Six Feet Under refers not only to being buried as a dead body is buried, but [also] to primal emotions and feelings running under the surface. When one is surrounded by death – to counterbalance that, there needs to be a certain intensity of experience, of needing to escape. It's Nate with his womanizing – it's Claire and her sexual experimentation – it's Brenda's sexual compulsiveness – it's David having sex with a male hooker in public – it's Ruth having several affairs – it's the life force trying to push up through all of that suffering and grief and depression.

Cultural critic Sally Munt commented: "one might risk saying [the show] has an uncanny, or queer rendition of class positions and relations". [18] New York magazine opined that the show "carefully avoided moralism" but there were times where it "felt like a message" that "death has a terrible timing" and it could also be a "karmic gift" for some. [19] Creator Alan Ball refuted this claim by asserting that there was no message in the story but only a recognition that death comes in the middle of "messy things" and doesn't wait for us to sort our lives. [19]

Setting

Exteriors for the Fisher home were shot at 2302 West 25th Street and the intersection of Arlington Avenue, in the West Adams neighborhood of Los Angeles. [20] In season five, episode one, Rico mentions that he grew up "in West Adams, near where I work."

Crew

Creator Alan Ball also served as executive producer and showrunner for the entire series run. Robert Greenblatt and David Janollari executive produced the series, as the Greenblatt Janollari Studio was one of the production companies. The other producers were Lori Jo Nemhauser and Robert Del Valle. [21]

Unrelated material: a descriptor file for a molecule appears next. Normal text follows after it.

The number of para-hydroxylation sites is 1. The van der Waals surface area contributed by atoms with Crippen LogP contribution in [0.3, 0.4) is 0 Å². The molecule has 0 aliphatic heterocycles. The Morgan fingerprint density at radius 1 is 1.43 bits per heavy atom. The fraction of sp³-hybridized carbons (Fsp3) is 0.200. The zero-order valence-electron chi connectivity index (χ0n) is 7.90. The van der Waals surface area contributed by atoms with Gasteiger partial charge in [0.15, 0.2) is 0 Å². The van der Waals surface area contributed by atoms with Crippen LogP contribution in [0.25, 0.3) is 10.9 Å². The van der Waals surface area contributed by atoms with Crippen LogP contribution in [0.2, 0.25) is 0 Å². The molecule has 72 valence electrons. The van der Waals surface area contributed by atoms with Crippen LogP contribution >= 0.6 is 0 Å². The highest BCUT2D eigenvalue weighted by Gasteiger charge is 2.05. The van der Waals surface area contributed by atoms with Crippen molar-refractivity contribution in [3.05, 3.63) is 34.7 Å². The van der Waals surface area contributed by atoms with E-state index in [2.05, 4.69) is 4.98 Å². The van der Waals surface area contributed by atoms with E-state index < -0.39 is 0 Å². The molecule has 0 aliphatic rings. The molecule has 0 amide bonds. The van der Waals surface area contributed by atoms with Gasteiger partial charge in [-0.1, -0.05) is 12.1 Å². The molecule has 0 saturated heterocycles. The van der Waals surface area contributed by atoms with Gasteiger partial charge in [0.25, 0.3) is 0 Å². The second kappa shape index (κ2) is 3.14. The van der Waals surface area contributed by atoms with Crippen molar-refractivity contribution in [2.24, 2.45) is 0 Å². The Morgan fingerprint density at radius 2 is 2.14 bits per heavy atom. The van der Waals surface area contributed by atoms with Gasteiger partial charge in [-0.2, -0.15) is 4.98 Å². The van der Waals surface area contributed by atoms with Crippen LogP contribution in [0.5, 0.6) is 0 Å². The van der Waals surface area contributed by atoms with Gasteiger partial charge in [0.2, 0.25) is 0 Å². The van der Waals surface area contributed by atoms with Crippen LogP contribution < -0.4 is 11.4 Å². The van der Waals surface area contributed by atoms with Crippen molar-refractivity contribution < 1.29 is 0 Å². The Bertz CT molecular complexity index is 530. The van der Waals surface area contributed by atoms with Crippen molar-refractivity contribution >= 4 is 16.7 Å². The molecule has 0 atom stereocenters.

The writing staff included Ball, who wrote nine episodes over the series run, including the pilot episode and the series finale. Writers who were on staff for the entire series run included Rick Cleveland, who wrote eight episodes and became an executive producer in the fifth season; Kate Robin, who wrote eight episodes and became a supervising producer in the fifth season; and Bruce Eric Kaplan, who wrote seven episodes and became an executive producer in the fourth season. Christian Williams was just on staff for the first season, writing two episodes. Both Laurence Andries and Christian Taylor wrote three episodes each during their run on the series for the first two seasons, and they also served as producers. Scott Buck and Joey Soloway joined in the second season, staying on staff for the rest of the series, and each wrote seven episodes. Buck became a co-executive producer in the fourth season, and Soloway became a co-executive producer in the fifth season. The last set of writers to join the staff were Craig Wright and Nancy Oliver in the third season. Wright wrote six episodes and became a producer in the fifth season and Oliver wrote five episodes and became a co-producer in the fifth season. [21]